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Resolve a clinical scenario.
To resolve a clinical scenario we need a structured clinical question, using its components to carry out a bibliographic search and a critical appraisal of the best results.
Today we are going to complete a puzzle, assembling all the pieces that we have seen in previous posts.
We have already seen how to transform our enormous ignorance into structured clinical questions and how to use the components of these questions to carry out a search for the best available evidence, as established by the canons of Evidence-Based Medicine.
So today we are going to put everything to work, starting from the clinical question, imagining a real scenario that I am going to invent as I go.
Resolve a clinical scenario
The first thing will be to propose the clinical scenario that we want to resolve.
Imagine for a moment that you are a pediatric gastroenterologists and you have a patient with whom you don’t really know how to treat (has this ever happened to you?).
The patient has Crohn’s disease that has not yet gone into remission, despite the fact that we are already a long way in our therapeutic armamentarium. The initial anti-inflammatory treatment failed, so we tried biologic treatment successively with adalimumab and infliximab, with no improvement in the condition.
At this point we want to try a different biological treatment, although we have little experience. We know that two possible alternatives are vedolizumab and ustekinumab, but which is better? With which is it more likely that we will achieve remission of the disease? Do they have many side effects?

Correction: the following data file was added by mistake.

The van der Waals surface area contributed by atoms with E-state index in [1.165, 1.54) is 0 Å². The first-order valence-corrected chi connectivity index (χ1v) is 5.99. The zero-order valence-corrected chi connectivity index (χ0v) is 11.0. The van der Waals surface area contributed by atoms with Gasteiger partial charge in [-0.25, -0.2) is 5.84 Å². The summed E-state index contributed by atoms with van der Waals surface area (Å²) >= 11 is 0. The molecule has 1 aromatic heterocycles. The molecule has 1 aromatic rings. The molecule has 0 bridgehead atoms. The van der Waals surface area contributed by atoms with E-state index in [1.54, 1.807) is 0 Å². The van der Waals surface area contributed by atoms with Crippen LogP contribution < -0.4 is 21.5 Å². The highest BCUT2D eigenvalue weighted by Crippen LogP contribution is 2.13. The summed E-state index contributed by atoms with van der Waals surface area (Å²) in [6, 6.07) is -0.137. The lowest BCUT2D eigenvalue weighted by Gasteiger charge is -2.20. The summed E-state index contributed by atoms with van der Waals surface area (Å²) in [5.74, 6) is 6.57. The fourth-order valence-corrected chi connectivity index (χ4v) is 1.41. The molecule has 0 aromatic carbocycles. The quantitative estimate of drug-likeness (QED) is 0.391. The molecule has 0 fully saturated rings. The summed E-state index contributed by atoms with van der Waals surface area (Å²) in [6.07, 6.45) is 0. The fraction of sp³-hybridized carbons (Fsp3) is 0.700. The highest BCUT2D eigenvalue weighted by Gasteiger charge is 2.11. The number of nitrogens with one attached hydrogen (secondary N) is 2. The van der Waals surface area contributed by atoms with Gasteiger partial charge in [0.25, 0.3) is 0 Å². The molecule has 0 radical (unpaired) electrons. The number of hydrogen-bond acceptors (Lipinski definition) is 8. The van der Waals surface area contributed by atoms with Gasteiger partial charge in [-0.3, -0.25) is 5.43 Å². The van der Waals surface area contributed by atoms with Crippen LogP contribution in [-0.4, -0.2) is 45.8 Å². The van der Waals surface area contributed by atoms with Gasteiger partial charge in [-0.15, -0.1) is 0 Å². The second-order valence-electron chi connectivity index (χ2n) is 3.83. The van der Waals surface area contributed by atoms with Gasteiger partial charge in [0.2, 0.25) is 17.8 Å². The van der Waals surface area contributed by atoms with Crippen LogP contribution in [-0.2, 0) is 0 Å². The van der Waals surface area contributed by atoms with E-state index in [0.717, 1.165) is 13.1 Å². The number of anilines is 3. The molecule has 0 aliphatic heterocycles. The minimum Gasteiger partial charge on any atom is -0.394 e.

We already have our knowledge gap. The time has come to formulate our structured clinical question.
The structured clinical question
We are going to look for the four components of the clinical question, which we know by the acronym PICO.
The P indicates the population or patients to whom we refer. In this case they would be patients with Crohn’s disease. If we want to narrow down a bit more, we can include in this section that they are refractory to anti-TNF treatment (having failed treatment with infliximab and adalimimab, for those of you who do not know the disease).
The letter I refers to the intervention and the C to the comparison. Since we are going to compare two drugs, we assign one to I and the other to C, it does not matter which one we assign to one or the other. We are going to leave ustekinumab in the intervention and vedolizumab in the comparison, although the result is the same if we do it the other way around.